Exercise Classes & Psoriatic Arthritis

It sounds contradictory in its very statement. How on earth can someone who has psoriatic arthritis and daily pain possibly do group exercise and CrossFit?

It was me. I was the person asking this question. Gym? Sure, yes. But CrossFit? No way. While the gym allowed for general movements that were easier for my body, I thought it was helping me keep a range of motion. Now if only I knew then what I knew now. 

The benefits of CrossFit & group exercise

CrossFit became a super popular workout a few years ago and is practiced by members of over 13,000 affiliated gyms in 120 countries. The group exercise classes are a form of high-intensity interval training. The classes focus on a strength and conditioning workout that is made up of functional movement performed at a high-intensity level.

These movements are actions like squatting, pulling, pushing, etc. Many workouts feature variations of squats, push-ups, and weight lifting that last for predetermined amounts of time to help build muscles. I realize this sounds impossible for a PsA patient. I am lucky enough to still have mild psoriatic arthritis and it makes things easier.

Under the watchful eye of my CrossFit coach, I have made such progress in my training in the last six months. More than I have in the last five years. My range of motion is better and I feel an overall improvement in my health. I must stress - everyone's abilities differ.

The right kind of trainer

Any kind of training, including CrossFit, should be done under the watchful eye of a qualified instructor who knows your health history. While this may seem like just something that people say, it is vital in my opinion. My coach knows exactly what my health issues are, what movements I struggle with.

We have a physical assistant on-site and two highly qualified coaches doing the training. If I experience discomfort or pain while I am working out, the trainer will immediately tell me that I need to stop or scale back.

My trainer never makes me feel like I am failing cause I cannot do it the same way others do it. Your coach should be there to motivate you and keep you safe during movements.

An increased range of motion

An increased range of motion has been one of my greatest gains from CrossFit. I've taught my body to do new things in small ways so that I can move easier. Having my movement restricted at such a young age has been really difficult for me. So it was one of my main focus points.

Lots of stretching and essential warming up has really helped with this. Along with learning to move differently, I am strengthening muscles along the way to help support my joints too.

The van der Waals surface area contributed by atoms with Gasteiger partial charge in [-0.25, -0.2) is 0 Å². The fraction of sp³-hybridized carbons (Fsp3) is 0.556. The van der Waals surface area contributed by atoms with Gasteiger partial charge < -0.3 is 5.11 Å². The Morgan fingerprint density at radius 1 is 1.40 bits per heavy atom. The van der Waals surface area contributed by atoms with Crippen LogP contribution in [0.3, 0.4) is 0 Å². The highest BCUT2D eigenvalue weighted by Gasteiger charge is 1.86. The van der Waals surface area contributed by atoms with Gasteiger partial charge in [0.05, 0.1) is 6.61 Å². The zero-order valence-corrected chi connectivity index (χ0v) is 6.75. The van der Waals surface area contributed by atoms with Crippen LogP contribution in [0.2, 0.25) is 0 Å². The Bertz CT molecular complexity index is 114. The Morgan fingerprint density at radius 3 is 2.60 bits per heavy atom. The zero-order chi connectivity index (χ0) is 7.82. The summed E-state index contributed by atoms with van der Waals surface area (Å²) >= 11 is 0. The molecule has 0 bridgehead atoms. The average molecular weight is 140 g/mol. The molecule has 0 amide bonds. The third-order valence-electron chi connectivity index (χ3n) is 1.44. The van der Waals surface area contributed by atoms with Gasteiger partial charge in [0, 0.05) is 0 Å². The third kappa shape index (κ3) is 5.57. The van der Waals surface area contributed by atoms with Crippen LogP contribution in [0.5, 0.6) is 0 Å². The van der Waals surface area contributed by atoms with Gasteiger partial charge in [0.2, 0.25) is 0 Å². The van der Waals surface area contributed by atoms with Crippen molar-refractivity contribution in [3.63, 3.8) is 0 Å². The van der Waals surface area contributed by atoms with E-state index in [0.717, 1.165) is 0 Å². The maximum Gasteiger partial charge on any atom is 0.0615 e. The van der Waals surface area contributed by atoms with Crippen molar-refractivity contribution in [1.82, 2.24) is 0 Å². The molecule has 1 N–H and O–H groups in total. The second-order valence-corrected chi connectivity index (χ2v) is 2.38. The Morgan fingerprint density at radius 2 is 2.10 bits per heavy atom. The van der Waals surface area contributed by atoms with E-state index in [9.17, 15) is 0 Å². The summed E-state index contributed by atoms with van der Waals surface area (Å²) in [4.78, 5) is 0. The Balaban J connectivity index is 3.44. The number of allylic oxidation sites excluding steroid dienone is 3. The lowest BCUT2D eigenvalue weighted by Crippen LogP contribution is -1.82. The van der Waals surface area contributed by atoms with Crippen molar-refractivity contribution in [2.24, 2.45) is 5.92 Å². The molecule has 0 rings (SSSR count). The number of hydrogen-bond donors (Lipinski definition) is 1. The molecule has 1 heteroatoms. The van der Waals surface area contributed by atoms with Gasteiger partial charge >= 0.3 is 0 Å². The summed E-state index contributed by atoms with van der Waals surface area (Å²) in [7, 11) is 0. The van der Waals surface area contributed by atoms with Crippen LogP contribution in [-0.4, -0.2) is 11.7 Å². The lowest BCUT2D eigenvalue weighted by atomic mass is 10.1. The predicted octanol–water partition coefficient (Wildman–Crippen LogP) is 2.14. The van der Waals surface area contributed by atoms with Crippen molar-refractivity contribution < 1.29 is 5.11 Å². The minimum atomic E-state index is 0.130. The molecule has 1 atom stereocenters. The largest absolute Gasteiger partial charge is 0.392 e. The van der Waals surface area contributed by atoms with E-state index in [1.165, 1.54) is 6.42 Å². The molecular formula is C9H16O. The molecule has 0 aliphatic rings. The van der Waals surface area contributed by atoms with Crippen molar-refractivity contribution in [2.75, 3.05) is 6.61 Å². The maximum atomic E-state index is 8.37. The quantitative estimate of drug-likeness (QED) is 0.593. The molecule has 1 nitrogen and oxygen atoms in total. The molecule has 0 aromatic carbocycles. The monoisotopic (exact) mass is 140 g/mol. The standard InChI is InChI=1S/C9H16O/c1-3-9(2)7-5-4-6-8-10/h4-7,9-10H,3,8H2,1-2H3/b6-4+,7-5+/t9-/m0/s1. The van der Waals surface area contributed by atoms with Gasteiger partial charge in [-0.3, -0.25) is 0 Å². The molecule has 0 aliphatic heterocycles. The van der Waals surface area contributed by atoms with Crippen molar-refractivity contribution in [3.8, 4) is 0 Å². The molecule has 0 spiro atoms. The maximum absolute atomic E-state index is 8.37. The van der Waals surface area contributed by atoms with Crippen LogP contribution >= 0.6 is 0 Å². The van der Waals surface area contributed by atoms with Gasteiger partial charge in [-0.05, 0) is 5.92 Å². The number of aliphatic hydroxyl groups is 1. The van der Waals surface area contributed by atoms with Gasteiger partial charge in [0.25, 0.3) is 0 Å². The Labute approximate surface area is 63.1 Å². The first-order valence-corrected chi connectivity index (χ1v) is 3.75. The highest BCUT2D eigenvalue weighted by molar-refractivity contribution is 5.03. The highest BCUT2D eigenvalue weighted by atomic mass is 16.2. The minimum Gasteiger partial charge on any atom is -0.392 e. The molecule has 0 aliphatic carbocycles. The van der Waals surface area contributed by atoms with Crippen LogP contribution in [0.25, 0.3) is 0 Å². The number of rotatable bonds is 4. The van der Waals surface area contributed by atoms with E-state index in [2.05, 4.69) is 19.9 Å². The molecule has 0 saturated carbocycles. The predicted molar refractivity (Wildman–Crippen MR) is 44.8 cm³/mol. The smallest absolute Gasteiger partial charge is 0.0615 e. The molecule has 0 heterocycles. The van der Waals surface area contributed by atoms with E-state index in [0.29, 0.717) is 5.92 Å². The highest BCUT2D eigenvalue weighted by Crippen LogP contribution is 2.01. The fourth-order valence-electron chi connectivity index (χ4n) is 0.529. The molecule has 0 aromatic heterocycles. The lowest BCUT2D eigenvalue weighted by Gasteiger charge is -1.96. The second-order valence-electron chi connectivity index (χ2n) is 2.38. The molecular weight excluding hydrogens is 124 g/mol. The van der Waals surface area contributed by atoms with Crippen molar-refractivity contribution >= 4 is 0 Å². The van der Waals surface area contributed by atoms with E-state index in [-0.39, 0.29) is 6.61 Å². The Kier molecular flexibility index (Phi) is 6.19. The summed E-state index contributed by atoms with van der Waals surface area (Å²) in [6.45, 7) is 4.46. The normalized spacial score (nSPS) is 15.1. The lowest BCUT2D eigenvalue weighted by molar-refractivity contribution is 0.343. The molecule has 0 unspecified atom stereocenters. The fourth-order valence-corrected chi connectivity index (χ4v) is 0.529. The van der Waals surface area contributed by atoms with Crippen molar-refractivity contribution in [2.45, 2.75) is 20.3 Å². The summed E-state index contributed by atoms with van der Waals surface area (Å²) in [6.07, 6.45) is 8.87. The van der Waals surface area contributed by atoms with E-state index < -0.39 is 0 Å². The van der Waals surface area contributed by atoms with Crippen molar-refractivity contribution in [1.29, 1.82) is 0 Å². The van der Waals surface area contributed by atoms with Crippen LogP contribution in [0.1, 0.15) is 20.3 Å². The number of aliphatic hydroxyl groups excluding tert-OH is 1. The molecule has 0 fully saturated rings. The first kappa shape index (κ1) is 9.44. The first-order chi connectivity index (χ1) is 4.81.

My muscles have seen a great improvement too which is so lovely. While it takes nothing away, it sure makes other aspects of my movement easier.

Patience is a virtue

If I could have practiced patience and my body's limitations earlier in life, it would have spared me a lot of drama and frustration. However, in my aging years, I have learned to do just that.

Start off slow, work within your limits and start to increase and push boundaries when safe and only a little at a time. You are not going to get into this and see immediate results. There are going to be days when things are harder than others.

If this is something you want to try, give it time and you will see the changes and small things becoming easier.

Adjust movement for you

Even if you aren’t quite ready to jump full force into CrossFit, there are effective elements of the workout that you can incorporate into your current exercise routine including functional movements, race against the clock, and doing a different movement every minute on the minute.

CrossFit and intense training are not for everyone. You should never train if it hurts you. Check with your doctor and get yourself the right shoes. Please only train with a qualified professional. 

Share your health history. It is the only way that they can help you attain your goals. It is not impossible even if some days it feels that way.

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This article represents the opinions, thoughts, and experiences of the author; none of this content has been paid for by any advertiser. The Psoriatic-Arthritis.com team does not recommend or endorse any products or treatments discussed herein. Learn more about how we maintain editorial integrity here.

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